Even though bluebell season is almost coming to an end, it’s always worth celebrating the UK being awash with natural colour.
There are very few places in the world that have bluebell woods and bluebell fields as large or as common as the UK does. And with the Chelsea Flower Show taking place this week, it feels only too fitting to write this blog post now.
So although you might be a tad too late to see bluebell woods around the UK right now, I hope this list of the top five places to find bluebells in the UK inspires you ready for bluebell season next year.
Jump to your destination:
1. Leigh Woods, Bristol
In some ways, it was Leigh Woods that inspired this blog post. At every turn, as far as the eye can see, the woods are awash with the beautiful blue-purple colour we all know and love so much throughout April and May.
Aside from bluebells, the woods themselves are a joy to visit year-round. With waymarked walking trails, flat paths, fun cycle routes, and views of the Clifton Suspension Bridge, Leigh Woods is a great day out for everyone, not just bluebell hunters.
2. Bodnant Garden, Conwy
With over 80 acres of gardens to explore, Bodnant Garden in Wales allows you to see not just bluebell woods, but all kinds of incredible flowers.
Roses, cherry blossom, bluebells, a Laburnum arch; no matter what type of flower you’re looking for, the spring and summer months at Bodnant Garden are bound to have it in abundance!
There are also waterfalls, quaint bridges, towering trees and plenty of mystery to keep you guessing during your visit.
3. Blickling Estate, Norfolk
With several places to see bluebells throughout, such as The Great Wood and Temple Walk, bluebells are forever admired at the Blickling Estate in Norfolk.
In fact, the National Trust even holds the ‘Blue Festival’ every year, in which they light up the old mansion to make it appear blue.
Unfortunately, dogs aren’t allowed at the festival, but they are free to roam other parts of the estate, such as the park and Farmyard cafe.
4. Godolphin, Cornwall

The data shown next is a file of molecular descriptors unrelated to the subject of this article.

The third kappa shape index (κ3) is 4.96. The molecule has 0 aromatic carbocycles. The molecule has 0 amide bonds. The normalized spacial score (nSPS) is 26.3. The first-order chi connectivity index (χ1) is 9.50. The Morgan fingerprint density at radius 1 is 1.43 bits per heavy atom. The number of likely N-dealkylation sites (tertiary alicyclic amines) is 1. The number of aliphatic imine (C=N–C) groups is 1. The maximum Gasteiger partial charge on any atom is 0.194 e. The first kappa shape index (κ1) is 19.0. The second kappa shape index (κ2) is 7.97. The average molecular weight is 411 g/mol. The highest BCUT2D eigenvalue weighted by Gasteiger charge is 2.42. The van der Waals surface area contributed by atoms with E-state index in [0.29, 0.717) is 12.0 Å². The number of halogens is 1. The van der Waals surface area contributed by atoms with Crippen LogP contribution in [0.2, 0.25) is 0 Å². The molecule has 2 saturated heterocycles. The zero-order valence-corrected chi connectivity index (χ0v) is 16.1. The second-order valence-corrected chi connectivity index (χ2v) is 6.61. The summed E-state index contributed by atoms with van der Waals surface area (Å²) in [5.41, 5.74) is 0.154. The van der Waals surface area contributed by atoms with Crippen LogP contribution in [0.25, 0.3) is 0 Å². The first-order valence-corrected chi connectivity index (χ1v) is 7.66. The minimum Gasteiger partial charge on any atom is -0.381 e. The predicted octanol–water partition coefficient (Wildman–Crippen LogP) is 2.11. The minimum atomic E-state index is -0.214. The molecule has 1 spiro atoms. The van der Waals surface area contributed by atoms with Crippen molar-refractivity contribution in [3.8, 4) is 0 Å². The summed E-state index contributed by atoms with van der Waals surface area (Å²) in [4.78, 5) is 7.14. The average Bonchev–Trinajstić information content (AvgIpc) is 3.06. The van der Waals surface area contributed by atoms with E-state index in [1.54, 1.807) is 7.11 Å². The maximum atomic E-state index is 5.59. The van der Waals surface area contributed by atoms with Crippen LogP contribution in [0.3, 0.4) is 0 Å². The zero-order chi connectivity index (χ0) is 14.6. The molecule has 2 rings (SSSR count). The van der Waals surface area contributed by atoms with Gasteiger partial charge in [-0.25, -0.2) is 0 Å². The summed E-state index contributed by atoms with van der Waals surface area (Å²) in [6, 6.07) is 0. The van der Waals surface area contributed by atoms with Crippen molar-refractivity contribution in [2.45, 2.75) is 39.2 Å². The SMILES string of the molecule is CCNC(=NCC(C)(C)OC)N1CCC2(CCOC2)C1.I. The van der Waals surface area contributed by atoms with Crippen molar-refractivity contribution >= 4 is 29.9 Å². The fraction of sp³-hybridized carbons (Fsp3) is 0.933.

Another great place to find bluebell woods in the UK is the Godolphin Estate in Cornwall.
Home to lots of history, including an old mine and manor house, Godolphin also offers some of the best views of the stunning St Ives Bay and famous St Michael’s Mount.
As for bluebell woods, there’s a tranquil trail that winds its way through a fantastic sea of blue.
5. Stourhead, Dorset
One of the best bluebell woods in Dorset can be found at Stourhead.
In fact, this grand estate is a wonder to behold at any time of the year, with spring boasting daffodils and bluebells, and autumn boasting yellows and golds.
The bluebell woods at Stourhead surround a large lake, and also offer the opportunity to explore classical temples and even a secret grotto!
Bluebell season: when do bluebells flower?
Within the UK, bluebell season starts in mid-April, and continues through to late-May.
So that you can see the bluebells at their finest, I’d normally recommend hunting for them towards the end of April, or beginning of May. That way, they’ve had longer to bloom fully, and are not coming to the end of their blooming period.
Will you always be able to see bluebells?
One other consideration when it comes to finding bluebells in the UK (aside from the time of year), is how well preserved the woods are, and how popular they are.
Although nearly 50% of the world’s English bluebells can be found in the UK, bluebells are a threatened flower species throughout the world.
In fact, within the UK, they are protected by the Wildlife and Countryside Act (1981), which prohibits anyone from digging up the bulbs, either to sell them or just remove them from their land.
Bluebells being endangered is partly to do with deforestation and upsetting their natural habitat, but it’s also due to how popular it’s become to go on the hunt for bluebell woods and bluebell fields.
Lots of preserved woods are trying their best to clear paths for visitors to see the bluebells without trampling all over them, but not all woods will have this kind of commitment. So it’s up to us, as responsible travellers, to admire the bluebells by all means, but ideally from afar, and without stepping on this most delicate of flowers.